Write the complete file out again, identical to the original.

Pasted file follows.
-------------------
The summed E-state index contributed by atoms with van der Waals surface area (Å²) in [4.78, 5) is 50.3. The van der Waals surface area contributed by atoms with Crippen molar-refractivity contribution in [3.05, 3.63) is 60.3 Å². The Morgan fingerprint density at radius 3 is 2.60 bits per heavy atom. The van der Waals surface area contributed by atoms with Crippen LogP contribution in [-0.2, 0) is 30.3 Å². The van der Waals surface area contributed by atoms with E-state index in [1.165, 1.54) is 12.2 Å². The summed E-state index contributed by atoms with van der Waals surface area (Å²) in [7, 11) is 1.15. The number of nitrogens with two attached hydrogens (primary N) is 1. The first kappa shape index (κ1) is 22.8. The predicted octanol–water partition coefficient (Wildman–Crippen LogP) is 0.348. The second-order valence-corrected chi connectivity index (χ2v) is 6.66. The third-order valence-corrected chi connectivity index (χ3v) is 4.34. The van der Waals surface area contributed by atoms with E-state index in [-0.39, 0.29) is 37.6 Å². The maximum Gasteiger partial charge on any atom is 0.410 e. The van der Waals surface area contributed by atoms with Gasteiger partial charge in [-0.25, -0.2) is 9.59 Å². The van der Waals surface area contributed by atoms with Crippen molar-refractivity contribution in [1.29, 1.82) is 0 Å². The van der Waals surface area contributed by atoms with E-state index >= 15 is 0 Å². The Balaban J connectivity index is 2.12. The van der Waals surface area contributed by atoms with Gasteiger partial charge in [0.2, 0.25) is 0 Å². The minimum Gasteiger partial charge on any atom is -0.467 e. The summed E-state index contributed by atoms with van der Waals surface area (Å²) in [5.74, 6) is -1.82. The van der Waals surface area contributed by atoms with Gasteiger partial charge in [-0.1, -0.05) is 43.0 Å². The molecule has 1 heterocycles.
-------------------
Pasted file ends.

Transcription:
The summed E-state index contributed by atoms with van der Waals surface area (Å²) in [4.78, 5) is 50.3. The van der Waals surface area contributed by atoms with Crippen molar-refractivity contribution in [3.05, 3.63) is 60.3 Å². The Morgan fingerprint density at radius 3 is 2.60 bits per heavy atom. The van der Waals surface area contributed by atoms with Crippen LogP contribution in [-0.2, 0) is 30.3 Å². The van der Waals surface area contributed by atoms with E-state index in [1.165, 1.54) is 12.2 Å². The summed E-state index contributed by atoms with van der Waals surface area (Å²) in [7, 11) is 1.15. The number of nitrogens with two attached hydrogens (primary N) is 1. The first kappa shape index (κ1) is 22.8. The predicted octanol–water partition coefficient (Wildman–Crippen LogP) is 0.348. The second-order valence-corrected chi connectivity index (χ2v) is 6.66. The third-order valence-corrected chi connectivity index (χ3v) is 4.34. The van der Waals surface area contributed by atoms with E-state index in [-0.39, 0.29) is 37.6 Å². The maximum Gasteiger partial charge on any atom is 0.410 e. The van der Waals surface area contributed by atoms with Gasteiger partial charge in [-0.25, -0.2) is 9.59 Å². The van der Waals surface area contributed by atoms with Crippen molar-refractivity contribution in [1.29, 1.82) is 0 Å². The van der Waals surface area contributed by atoms with E-state index >= 15 is 0 Å². The Balaban J connectivity index is 2.12. The van der Waals surface area contributed by atoms with Gasteiger partial charge in [0.2, 0.25) is 0 Å². The minimum Gasteiger partial charge on any atom is -0.467 e. The summed E-state index contributed by atoms with van der Waals surface area (Å²) in [5.74, 6) is -1.82. The van der Waals surface area contributed by atoms with Gasteiger partial charge in [-0.1, -0.05) is 43.0 Å². The molecule has 1 heterocycles.